By definition, trend-following systems never sell near the high or buy near the low, because a meaningful opposite price move is required to signal a trade. Thus, in using this type of system, the trader will always miss the first part of a price move and may surrender a significant portion of profits before an opposite signal is received (assuming the system is always in the market).
There is a basic trade-off involved in the choice of the sensitivity, or speed, of a trend-following system. A sensitive system, which responds quickly to signs of a trend reversal, will tend to maximize profits on valid signals, but it will also generate far more false signals.
A nonsensitive, or slow, system will reflect the reverse set of characteristics. Many traders become obsessed with trying to catch every market wiggle. Such a predilection leads them toward faster and faster trend-following systems. Although in some markets fast systems consistently outperform slow systems, in most markets the reverse is true, as the minimization of losing trades and commission costs in slow systems more than offsets the reduced profits in the good trades.
This observation is only intended as a cautionary note against the natural tendency toward seeking out more sensitive systems. However, in all cases, the choice between fast and slow systems must be determined on the basis of empirical observation and the trader’s subjective preferences. There is a wide variety of possible approaches in constructing a trend-following system. In this chapter we focus on two of the most basic methods: moving average systems and breakout systems.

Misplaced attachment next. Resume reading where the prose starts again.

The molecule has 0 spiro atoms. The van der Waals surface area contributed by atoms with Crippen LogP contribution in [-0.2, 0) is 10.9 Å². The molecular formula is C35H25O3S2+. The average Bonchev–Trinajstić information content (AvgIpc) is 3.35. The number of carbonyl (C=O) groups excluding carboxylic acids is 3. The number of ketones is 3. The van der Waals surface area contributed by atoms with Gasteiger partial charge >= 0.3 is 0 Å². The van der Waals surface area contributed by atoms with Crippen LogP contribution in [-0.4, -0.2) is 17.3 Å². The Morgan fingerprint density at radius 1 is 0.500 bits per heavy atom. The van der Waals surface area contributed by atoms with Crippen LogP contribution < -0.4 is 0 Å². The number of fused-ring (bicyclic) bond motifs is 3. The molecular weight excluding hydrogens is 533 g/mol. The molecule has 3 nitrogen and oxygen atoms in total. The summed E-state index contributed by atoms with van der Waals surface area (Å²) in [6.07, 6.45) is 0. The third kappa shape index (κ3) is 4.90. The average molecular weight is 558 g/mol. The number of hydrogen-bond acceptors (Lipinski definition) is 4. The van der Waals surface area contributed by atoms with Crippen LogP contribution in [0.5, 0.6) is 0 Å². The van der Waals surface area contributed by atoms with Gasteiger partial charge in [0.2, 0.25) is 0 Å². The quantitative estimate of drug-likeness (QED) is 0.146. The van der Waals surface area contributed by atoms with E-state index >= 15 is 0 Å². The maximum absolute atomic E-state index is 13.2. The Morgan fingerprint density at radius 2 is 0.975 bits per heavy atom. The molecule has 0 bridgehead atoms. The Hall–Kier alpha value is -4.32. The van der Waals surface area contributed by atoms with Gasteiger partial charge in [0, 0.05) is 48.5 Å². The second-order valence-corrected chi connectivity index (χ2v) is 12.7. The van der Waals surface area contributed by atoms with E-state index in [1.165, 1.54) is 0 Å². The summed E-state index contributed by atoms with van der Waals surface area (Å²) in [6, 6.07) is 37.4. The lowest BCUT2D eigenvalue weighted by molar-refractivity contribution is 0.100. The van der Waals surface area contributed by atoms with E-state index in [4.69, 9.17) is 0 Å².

Moving Average Systems
The moving average for a given day is equal to the average of that day’s closing price and the closing prices on the preceding N − 1 days, where N is equal to the number of days in the moving average.
For example, in a 10-day moving average, the appropriate value for a given day would be the average of the 10 closing prices culminating with that day. The term moving average refers to the fact that the set of numbers being averaged is continuously moving through time.
Because the moving average is based on past prices, in a rising market the moving average will be below the price, while in a declining market the moving average will be above the price. Thus, when a price trend reverses from up to down, prices must cross the moving average from above. Similarly, when the trend reverses from down to up, prices must cross the moving average from below.
In the most basic type of moving average system, these crossover points are viewed as trade signals: a buy signal is indicated when prices cross the moving average from below; a sell signal is indicated when prices cross the moving average from above. The crossover should be determined based on closing prices.
in my view, there is no strong empirical evidence to support the idea that linearly or exponentially weighted moving averages provide a substantive and consistent improvement over simple moving averages. Sometimes weighted moving averages will do better; sometimes simple moving averages will do better.
The question of which method will yield better results will be entirely dependent on the markets and time periods selected, with no reason to assume that past relative superiority will be indicative of the probable future pattern. in short, experimentation with diff erent weighted moving averages probably does not represent a particularly fruitful path for trying to improve the simple moving average system.